According to Dyson engineer Mr Lowson, the shape is as aesthetic as it is effective.

“The unique shape of the Dyson air cleaner is designed to effectively project purified air to every corner of the room using Dyson’s Air Multiplier technology. The airflow that passes out of the machine is smooth, as there are no blades chopping the air, which causes unpleasant buffeting,” he said. This means your fresh air constantly circulates evenly, which is great if your room has high ceilings like mine.

It’s very low maintenance.

Other than turning it off and on, this device needed nothing additional from me. I hear the filter sometimes needs replacing (though I haven’t encountered that yet), but it’s apparently super quick and easy to change. You’ll get automatic filter-life notifications on the LCD screen or your MyDyson app that tell you when it’s time anyway, so until then, kick back.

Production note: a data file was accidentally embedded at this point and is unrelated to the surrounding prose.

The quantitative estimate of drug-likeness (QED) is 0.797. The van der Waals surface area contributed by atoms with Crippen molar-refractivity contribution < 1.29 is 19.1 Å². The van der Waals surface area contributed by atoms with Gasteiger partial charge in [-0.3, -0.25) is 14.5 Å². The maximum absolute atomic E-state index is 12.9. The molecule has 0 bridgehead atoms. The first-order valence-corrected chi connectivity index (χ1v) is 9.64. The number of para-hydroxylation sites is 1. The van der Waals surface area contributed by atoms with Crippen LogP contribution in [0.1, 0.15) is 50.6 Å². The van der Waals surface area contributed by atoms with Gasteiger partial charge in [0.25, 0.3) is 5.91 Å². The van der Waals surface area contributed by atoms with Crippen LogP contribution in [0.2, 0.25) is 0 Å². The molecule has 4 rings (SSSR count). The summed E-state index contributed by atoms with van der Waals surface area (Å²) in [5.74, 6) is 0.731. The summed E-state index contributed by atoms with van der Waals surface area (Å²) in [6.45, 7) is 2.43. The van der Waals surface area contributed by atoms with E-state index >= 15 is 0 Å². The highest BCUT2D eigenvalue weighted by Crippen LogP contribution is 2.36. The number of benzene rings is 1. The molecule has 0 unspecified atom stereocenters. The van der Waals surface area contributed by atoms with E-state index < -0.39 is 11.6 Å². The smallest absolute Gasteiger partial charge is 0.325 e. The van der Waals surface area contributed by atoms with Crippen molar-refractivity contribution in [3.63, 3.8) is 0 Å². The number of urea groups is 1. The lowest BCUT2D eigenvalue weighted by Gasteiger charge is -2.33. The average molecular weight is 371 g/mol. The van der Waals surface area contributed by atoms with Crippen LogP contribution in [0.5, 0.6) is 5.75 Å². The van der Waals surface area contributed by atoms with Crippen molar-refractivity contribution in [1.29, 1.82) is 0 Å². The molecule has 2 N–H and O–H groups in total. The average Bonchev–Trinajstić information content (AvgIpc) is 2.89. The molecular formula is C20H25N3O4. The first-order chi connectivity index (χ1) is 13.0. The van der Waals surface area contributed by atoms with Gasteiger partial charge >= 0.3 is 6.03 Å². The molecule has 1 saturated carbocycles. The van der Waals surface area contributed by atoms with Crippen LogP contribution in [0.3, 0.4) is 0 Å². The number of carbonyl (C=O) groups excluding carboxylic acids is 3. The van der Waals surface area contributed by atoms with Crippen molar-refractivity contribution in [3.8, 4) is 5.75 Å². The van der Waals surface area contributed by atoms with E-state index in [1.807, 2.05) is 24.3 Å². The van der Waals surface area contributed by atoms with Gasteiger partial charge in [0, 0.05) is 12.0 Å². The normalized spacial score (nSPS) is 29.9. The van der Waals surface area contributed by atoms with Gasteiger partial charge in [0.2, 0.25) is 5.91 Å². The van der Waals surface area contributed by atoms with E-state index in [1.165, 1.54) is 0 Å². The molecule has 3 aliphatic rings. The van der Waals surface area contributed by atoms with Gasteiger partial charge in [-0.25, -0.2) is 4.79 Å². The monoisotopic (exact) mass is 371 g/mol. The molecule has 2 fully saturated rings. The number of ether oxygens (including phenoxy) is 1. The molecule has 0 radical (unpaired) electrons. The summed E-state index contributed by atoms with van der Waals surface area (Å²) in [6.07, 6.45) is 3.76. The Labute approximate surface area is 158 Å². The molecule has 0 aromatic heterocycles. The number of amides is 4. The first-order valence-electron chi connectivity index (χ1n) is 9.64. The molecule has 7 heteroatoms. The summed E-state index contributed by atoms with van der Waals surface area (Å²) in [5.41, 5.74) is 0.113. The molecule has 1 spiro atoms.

Smartphone connectivity

On that note, I loved being able to access the device’s data from my phone as it tells you the temperature in your room as well as the humidity and quality of air from wherever you are. You can also control the fan level from your screen, but you need to be in the same room as the device to do so. Otherwise, it doesn’t like to listen to your commands.

The benefit wasn’t as tangible as other appliances

When I told my friends and family I was reviewing this, their first question was always, “does it actually do anything?” I know it does something because I spent hours reading about its benefits. If I was just sitting in my room taking it for face value, it’s hard actually to see any of its tangible effects. I mean, it does have a cooling function which is handy on some of the warmer nights and also helped my allergies stay put, but other than that, it’s very much what’s going on behind the scenes that matter.